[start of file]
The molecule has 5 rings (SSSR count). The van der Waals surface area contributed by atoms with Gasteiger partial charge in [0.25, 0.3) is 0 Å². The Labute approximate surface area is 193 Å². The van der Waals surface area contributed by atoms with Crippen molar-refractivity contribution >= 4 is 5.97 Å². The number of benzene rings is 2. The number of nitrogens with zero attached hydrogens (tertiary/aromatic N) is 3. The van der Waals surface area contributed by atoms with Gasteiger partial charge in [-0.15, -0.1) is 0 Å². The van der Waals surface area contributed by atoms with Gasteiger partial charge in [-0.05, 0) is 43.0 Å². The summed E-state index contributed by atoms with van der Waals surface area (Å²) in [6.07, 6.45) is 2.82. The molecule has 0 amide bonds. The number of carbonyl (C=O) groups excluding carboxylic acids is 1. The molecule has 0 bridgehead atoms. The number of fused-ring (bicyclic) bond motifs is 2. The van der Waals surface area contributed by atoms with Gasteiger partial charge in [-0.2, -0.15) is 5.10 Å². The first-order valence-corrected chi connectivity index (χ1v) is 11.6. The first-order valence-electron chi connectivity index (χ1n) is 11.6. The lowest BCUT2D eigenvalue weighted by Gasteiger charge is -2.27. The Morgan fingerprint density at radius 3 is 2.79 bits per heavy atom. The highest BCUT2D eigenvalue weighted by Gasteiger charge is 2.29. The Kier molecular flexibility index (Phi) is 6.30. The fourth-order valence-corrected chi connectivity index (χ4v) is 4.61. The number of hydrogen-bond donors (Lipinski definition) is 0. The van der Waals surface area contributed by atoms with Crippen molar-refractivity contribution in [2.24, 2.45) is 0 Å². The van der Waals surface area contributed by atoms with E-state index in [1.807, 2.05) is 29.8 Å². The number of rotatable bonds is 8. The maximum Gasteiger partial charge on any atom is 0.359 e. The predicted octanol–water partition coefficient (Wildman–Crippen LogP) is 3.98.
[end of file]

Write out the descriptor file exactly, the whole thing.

The molecule has 5 rings (SSSR count). The van der Waals surface area contributed by atoms with Gasteiger partial charge in [0.25, 0.3) is 0 Å². The Labute approximate surface area is 193 Å². The van der Waals surface area contributed by atoms with Crippen molar-refractivity contribution >= 4 is 5.97 Å². The number of benzene rings is 2. The number of nitrogens with zero attached hydrogens (tertiary/aromatic N) is 3. The van der Waals surface area contributed by atoms with Gasteiger partial charge in [-0.15, -0.1) is 0 Å². The van der Waals surface area contributed by atoms with Gasteiger partial charge in [-0.05, 0) is 43.0 Å². The summed E-state index contributed by atoms with van der Waals surface area (Å²) in [6.07, 6.45) is 2.82. The molecule has 0 amide bonds. The number of carbonyl (C=O) groups excluding carboxylic acids is 1. The molecule has 0 bridgehead atoms. The number of fused-ring (bicyclic) bond motifs is 2. The van der Waals surface area contributed by atoms with Gasteiger partial charge in [-0.2, -0.15) is 5.10 Å². The first-order valence-corrected chi connectivity index (χ1v) is 11.6. The first-order valence-electron chi connectivity index (χ1n) is 11.6. The lowest BCUT2D eigenvalue weighted by Gasteiger charge is -2.27. The Morgan fingerprint density at radius 3 is 2.79 bits per heavy atom. The highest BCUT2D eigenvalue weighted by Gasteiger charge is 2.29. The Kier molecular flexibility index (Phi) is 6.30. The fourth-order valence-corrected chi connectivity index (χ4v) is 4.61. The number of hydrogen-bond donors (Lipinski definition) is 0. The van der Waals surface area contributed by atoms with Crippen molar-refractivity contribution in [2.24, 2.45) is 0 Å². The van der Waals surface area contributed by atoms with E-state index in [1.807, 2.05) is 29.8 Å². The number of rotatable bonds is 8. The maximum Gasteiger partial charge on any atom is 0.359 e. The predicted octanol–water partition coefficient (Wildman–Crippen LogP) is 3.98.